September 11, 1966:
On this day Henry McGee, a 37-year postal veteran, was appointed as Postmaster of Chicago. He was not only the city’s first black Postmaster, he was also reportedly the first career postal employee to lead a major Post Office in the United States.
He took the reins of the Chicago postal region in 1966, at a time when racial intolerance in Chicago was perhaps at its worst and the postmaster position had generally been held by German-Americans. During his appointment ceremony, Mayor Richard J. Daley praised Mr. McGee as a man who rose to the top through hard work, and Mr. McGee vowed before the crowd of almost 1,000 people to allow others to do the same.
Although his appointment and confirmation as postmaster were racial milestones for the city, it marked the culmination of an aggressive career for Mr. McGee, who had joined the postal service in 1929 as a temporary substitute clerk.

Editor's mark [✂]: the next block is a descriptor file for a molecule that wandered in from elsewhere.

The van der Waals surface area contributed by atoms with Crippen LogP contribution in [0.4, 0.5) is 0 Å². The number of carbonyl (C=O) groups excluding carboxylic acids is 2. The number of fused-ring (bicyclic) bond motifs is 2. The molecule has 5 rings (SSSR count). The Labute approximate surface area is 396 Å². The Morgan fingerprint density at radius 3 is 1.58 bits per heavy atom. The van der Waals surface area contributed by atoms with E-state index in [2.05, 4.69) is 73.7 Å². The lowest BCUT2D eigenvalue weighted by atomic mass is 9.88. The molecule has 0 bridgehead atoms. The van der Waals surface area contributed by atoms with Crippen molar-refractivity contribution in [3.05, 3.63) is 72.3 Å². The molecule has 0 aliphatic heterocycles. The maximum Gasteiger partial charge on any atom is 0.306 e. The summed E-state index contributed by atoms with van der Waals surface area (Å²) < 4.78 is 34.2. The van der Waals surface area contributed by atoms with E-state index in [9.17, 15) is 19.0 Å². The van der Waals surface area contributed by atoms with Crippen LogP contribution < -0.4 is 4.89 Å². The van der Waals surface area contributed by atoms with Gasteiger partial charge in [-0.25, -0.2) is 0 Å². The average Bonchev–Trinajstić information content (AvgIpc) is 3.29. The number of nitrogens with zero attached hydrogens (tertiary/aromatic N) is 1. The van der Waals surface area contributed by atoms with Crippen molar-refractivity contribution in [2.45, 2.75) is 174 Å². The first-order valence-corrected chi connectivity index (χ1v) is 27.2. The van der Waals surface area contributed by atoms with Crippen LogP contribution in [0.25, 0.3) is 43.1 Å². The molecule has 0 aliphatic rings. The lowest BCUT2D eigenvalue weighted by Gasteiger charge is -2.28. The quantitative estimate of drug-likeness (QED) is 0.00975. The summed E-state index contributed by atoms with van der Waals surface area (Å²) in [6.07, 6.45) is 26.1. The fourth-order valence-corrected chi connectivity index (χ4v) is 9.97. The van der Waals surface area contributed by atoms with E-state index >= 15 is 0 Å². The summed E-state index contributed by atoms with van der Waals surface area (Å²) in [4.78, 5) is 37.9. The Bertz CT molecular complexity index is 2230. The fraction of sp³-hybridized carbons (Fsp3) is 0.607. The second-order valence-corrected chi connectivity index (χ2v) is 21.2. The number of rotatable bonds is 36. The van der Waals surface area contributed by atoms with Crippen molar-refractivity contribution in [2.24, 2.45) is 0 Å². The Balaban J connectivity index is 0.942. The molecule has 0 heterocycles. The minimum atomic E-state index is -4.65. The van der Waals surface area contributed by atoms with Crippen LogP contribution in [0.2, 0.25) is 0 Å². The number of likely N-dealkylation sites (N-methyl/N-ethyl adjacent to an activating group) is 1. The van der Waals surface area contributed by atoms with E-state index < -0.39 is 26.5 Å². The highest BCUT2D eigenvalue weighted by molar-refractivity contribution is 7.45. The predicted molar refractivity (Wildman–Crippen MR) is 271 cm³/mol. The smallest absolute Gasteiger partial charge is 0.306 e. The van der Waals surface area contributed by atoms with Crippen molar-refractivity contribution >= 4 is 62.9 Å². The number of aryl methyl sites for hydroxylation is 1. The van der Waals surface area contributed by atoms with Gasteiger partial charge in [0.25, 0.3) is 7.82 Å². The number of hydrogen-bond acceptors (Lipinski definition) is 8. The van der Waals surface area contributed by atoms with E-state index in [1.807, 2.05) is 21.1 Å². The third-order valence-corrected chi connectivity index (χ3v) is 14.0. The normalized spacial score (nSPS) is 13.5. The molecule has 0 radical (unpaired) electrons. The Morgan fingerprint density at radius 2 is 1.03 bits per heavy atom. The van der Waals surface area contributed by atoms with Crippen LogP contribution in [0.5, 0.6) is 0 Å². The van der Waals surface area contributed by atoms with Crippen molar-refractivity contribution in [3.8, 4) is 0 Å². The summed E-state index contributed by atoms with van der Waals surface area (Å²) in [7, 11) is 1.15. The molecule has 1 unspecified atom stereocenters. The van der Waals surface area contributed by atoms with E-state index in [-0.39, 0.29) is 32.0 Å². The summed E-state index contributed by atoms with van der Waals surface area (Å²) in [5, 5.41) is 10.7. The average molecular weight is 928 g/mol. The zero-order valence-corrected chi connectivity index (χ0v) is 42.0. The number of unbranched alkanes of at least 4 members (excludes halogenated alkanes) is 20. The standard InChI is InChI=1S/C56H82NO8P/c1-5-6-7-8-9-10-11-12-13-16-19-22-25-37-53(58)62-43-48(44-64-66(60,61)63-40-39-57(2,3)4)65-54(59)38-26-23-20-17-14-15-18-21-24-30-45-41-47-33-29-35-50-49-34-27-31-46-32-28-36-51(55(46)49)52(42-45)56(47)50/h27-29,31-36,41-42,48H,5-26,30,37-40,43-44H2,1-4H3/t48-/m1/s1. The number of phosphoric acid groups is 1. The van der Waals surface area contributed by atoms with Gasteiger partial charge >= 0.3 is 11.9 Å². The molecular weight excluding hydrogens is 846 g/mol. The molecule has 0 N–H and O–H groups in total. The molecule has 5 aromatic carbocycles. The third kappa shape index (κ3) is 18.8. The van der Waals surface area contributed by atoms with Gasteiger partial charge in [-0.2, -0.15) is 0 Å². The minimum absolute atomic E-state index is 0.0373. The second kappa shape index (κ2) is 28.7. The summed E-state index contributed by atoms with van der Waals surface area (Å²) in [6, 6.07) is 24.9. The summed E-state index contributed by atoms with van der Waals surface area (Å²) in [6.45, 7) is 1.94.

McGee also became active in work with the Chicago Branch of the NAACP and in 1946 was elected President. At 36 he was the youngest person ever chosen to lead the Branch, and the first person in that position from a working class background. Under his presidency, the Chicago NAACP opened its doors to organized labor. In 1973, Mayor Richard Daley appointed McGee to the Chicago Board of Education. He also served as President of the Hyde Park-Kenwood Community Conference and for seventeen years as President of the Joint Negro Appeal, an organization dedicated to serving underprivileged African American youth.
He passed away March 18, 2000 at 90 years old.